Both of these features seem to do an adequate job of appealing to players with a preference for high-risk, high-reward playstyles, as well as offering safer avenues of play for the more risk-averse. In this way, ArcheAge has a lot of potential as a game to painlessly introduce sandboxes to the uninitiated MMO masses. Make no mistake either, while I refer to ArcheAge as taking the casual approach, this is largely as a comparison between these two games, and not the market as a whole. ArcheAge is a casual game when compared to Black Desert or EVE, but I would never call it casual in comparison to modern themeparks. There is a lot of PvP to be had in the game, and its third continent is going to be brutal. The developers refer to the game as a PvP title, and from its feature set, I have no doubt that this is the case.
Black Desert is, well, not so kind. With items dropping on death and experience loss on top of it, the game is much closer to the hardcore sandbox experience many old-school gamers are used to. Featuring a completely unique in-depth regional progression system and truly localized economies (unlike ArcheAge), Black Desert seems much better poised to introduce a truly vibrant sandbox economy. Where ArcheAge has simulated the transport of trade goods with its trade pack system, Black Desert has implemented the real deal, though at some cost to mass marketability and accessibility.
Like ArcheAge, Black Desert has keep sieges, but in a less sandboxy capacity. Where in ArcheAge players will construct their own keeps on the third continent, Black Desert gives players 4 pre-built keeps to fight over for broad territorial control that will likely be less impactful than what we see in ArcheAge‘s un-policed frontier. By segregating its sandbox PvP to its own continent, ArcheAge opened up the door to a much bolder gameplay experience, giving the players more freedom to shape its world.
Black Desert‘s system to limit PKing in the open world is largely unknown at this point, so there is a chance that it will turn out quite restricted. Although the game’s unforgiving death penalties lead me to believe they won’t be holding too many hands, that’s entirely speculative.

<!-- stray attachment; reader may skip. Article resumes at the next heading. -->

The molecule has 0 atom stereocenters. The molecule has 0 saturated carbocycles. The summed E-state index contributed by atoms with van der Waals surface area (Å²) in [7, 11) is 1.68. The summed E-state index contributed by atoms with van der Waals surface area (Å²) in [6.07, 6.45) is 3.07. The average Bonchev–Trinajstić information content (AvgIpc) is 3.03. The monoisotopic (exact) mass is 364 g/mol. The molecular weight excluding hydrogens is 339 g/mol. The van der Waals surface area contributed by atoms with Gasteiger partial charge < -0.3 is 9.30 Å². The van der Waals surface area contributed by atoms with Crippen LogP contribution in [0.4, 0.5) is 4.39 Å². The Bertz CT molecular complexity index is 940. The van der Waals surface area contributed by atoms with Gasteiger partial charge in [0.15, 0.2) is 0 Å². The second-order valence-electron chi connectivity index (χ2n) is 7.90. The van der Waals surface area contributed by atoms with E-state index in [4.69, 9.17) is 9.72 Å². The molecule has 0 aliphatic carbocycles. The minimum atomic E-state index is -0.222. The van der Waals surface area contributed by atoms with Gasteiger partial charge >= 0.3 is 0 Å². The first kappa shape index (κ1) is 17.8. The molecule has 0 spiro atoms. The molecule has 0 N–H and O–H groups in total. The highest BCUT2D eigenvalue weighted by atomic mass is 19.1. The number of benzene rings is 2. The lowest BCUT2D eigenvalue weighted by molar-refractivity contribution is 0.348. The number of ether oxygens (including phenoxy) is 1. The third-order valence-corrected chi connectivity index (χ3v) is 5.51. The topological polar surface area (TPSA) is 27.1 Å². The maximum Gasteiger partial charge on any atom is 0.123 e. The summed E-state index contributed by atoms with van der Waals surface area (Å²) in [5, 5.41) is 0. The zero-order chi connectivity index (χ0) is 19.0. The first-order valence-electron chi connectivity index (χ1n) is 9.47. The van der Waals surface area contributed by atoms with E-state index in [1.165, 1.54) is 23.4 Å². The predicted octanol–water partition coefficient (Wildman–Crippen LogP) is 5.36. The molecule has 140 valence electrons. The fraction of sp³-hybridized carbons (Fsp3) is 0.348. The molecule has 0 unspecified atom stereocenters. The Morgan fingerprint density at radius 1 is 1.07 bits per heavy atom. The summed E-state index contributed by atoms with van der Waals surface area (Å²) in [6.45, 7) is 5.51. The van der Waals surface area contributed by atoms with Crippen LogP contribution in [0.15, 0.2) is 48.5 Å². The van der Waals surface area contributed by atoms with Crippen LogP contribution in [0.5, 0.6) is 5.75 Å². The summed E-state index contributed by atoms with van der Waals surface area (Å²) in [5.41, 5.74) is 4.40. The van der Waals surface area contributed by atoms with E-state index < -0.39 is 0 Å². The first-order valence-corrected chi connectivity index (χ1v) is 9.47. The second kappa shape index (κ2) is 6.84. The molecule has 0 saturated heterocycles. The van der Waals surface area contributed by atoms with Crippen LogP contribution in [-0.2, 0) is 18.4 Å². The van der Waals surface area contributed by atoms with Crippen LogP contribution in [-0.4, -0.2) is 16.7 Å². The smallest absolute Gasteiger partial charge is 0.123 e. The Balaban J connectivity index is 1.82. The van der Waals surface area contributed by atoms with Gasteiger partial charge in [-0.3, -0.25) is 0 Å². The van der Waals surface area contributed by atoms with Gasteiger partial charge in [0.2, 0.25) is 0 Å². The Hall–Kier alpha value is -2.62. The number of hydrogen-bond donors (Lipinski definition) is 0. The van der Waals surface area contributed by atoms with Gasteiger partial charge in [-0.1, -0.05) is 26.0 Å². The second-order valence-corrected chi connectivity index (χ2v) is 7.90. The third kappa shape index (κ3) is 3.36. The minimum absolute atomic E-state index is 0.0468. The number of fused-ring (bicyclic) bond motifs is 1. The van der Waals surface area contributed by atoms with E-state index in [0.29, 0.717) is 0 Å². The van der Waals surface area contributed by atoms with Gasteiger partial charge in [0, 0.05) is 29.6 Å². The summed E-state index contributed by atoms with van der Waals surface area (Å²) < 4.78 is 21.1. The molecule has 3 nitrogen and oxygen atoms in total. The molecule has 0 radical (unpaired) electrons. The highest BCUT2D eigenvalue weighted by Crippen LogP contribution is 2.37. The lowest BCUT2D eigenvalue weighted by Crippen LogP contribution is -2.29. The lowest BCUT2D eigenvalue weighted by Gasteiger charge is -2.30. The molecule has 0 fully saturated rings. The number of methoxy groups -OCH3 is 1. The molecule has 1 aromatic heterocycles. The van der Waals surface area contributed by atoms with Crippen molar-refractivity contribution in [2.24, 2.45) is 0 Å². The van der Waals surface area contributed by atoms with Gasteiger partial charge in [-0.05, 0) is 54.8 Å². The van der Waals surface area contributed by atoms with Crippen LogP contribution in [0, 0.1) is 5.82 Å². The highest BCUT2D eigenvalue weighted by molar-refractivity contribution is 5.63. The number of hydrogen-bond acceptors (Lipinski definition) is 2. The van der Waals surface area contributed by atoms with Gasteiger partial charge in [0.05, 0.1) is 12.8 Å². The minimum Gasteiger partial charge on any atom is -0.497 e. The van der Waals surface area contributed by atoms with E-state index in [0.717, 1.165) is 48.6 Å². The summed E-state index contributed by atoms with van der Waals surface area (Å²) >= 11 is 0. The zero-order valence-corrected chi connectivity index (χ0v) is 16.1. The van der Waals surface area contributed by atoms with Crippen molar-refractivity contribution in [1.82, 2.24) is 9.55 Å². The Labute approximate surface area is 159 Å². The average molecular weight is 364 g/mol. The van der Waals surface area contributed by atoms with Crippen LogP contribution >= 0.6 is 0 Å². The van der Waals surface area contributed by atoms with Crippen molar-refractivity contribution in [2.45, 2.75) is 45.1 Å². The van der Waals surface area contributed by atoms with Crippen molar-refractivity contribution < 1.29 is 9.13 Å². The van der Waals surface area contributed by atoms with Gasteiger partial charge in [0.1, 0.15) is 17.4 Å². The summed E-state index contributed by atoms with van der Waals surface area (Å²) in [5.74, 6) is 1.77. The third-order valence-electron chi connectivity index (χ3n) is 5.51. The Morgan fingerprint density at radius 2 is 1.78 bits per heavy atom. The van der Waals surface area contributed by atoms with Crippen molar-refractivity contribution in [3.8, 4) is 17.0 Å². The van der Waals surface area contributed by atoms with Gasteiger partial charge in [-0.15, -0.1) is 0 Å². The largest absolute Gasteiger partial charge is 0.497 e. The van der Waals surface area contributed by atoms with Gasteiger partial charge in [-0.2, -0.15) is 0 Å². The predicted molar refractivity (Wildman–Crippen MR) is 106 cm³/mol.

In line with its sandbox PvP advantage, ArcheAge has the edge when it comes to housing. Black Desert allows players to bid on three month leases for non-instanced pre-built apartments throughout the game world, while ArcheAge allows its players to choose and place houses at select building locations throughout its world, with broad freedoms to do so on the third continent. Further increasing its edge, ArcheAge allows players to construct functional farms on the portions of their plots not in use by the structures (or to just place a farm with no house at all), which is really cool.
Update: As of the second CBT, Black Desert‘s housing is now instanced. That’s even worse.
Even after expounding on a comparison, I find it hard to declare one or the other a clear victor using on-paper analysis. To sum up:
|More Concrete Information Currently Available|
|Amazing Character Creation||Character Creation Still Very Good|
|Limited-Action Set System|
|Sea Battles Being Considered||Sea Battles Already Implemented (And Awesome)|
|Mounted Combat||Mounted Combat|
|More Open Class System|
|No Gender-Locking of Classes|
|No Immersion Breaking Cosmetics|
|Casual Friendly and Accessible|
|Has Familiar Themepark Elements|
|Contains Blank Continent for Players to Shape and Fight Over|
|More Hardcore with Consequences for Death||Simulates Hardcore Sandbox PvP with Trade Pack System|
|Economies are Localized|
|Great Regional Progression System for Crafting|
|Keep Battles Are More Sandboxy|
|Better Housing System|
Although I don’t believe in tallying these up numerically (I would have to devise a weighting mechanism for it to be meaningful, which would be tedious), the relatively even split does seem to speak for itself; both Black Desert and ArcheAge bring something unique to the table for potential players to consider; a choice between the two would be very hard to make.
Fortunately, we don’t really have to. ArcheAge will likely release well before Black Desert, giving us plenty of time to play both, if that’s what we end up wanting to do. With ArcheAge‘s strengths largely revolving around accessibility and attempts to bridge the gap to sandboxes for themepark players, it’s great to see it be the first to make it to release. If you’ve never played a sandbox MMO before, ArcheAge will probably be a good game to check out, even if it’s only a stepping stone on your way to Black Desert.
So that’s my answer – both. For now, I’m going to immerse myself in ArcheAge‘s sandboxy world – a pirate’s life for me!
What do you guys think? Is one game a clear victor over the other for you, or do you want to give them both a try as well?
#MMO #BlackDesert #ArcheAge